Sarah Biffen (sometimes Beffin ) was born without arms and only vestigial legs but overcame her disability to become a noted painter who had her work hung at the Royal Academy. Her fame was such that she is mentioned in three of Charles Dickens novels. Such recognition, however, only came after a grim childhood in which she was exhibited in a freak show and exploited by her ‘manager'.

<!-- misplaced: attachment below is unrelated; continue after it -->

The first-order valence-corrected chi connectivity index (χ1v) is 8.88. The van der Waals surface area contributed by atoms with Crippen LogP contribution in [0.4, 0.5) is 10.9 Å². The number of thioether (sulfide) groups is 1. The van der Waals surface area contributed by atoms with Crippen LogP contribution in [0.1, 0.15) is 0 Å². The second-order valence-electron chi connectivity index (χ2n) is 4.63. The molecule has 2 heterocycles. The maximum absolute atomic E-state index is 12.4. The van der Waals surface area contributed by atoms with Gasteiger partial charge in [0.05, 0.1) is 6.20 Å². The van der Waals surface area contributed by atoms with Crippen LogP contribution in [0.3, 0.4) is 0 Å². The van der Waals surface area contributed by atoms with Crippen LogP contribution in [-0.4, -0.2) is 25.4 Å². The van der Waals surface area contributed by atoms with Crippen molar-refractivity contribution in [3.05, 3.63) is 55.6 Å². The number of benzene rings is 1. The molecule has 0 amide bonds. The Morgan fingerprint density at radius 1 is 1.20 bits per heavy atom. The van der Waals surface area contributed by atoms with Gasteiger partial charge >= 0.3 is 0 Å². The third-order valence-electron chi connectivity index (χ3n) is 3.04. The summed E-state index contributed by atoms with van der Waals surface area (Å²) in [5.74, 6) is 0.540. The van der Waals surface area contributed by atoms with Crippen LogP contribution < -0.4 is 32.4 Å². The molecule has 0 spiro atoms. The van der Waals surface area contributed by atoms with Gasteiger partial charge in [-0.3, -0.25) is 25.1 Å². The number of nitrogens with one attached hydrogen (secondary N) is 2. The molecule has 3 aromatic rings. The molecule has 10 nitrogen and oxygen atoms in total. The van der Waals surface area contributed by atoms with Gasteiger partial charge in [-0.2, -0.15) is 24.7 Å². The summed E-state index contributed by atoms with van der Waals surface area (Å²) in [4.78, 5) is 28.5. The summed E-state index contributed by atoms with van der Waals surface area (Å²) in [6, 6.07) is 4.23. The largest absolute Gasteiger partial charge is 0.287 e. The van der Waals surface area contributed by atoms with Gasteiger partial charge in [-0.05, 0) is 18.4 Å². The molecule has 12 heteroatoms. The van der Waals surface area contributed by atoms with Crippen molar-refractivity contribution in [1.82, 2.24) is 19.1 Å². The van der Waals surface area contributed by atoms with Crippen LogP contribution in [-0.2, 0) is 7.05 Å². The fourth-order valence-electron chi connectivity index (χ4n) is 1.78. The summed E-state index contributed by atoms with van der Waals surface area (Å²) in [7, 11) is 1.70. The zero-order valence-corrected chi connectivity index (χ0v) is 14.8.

It was due to the intervention of the Earl of Morton that she escaped her servitude. Recognising her artistic talent he paid for her to receive training from William Craig R.A., a painter in watercolours to members of the Royal Family. It was after the Royal Family commissioned her to paint miniatures of themselves that her popularity rose and she established herself as a professional painter with a studio on Bond Street. She married Edward Wright in 1824 and although the marriage was short-lived she exhibited her works in her married name. After the death of the Earl of Morton and the consequent loss of patronage Sarah fell on difficult times and in 1842 moved to Liverpool, living at 8 Duke Street. Although she had a small royal annuity she was living in virtual poverty when Richard Rathbone espoused her cause and organised public subscription to augment her income. She lived out her final years in relative comfort in Liverpool. She was buried in St James Cemetery.
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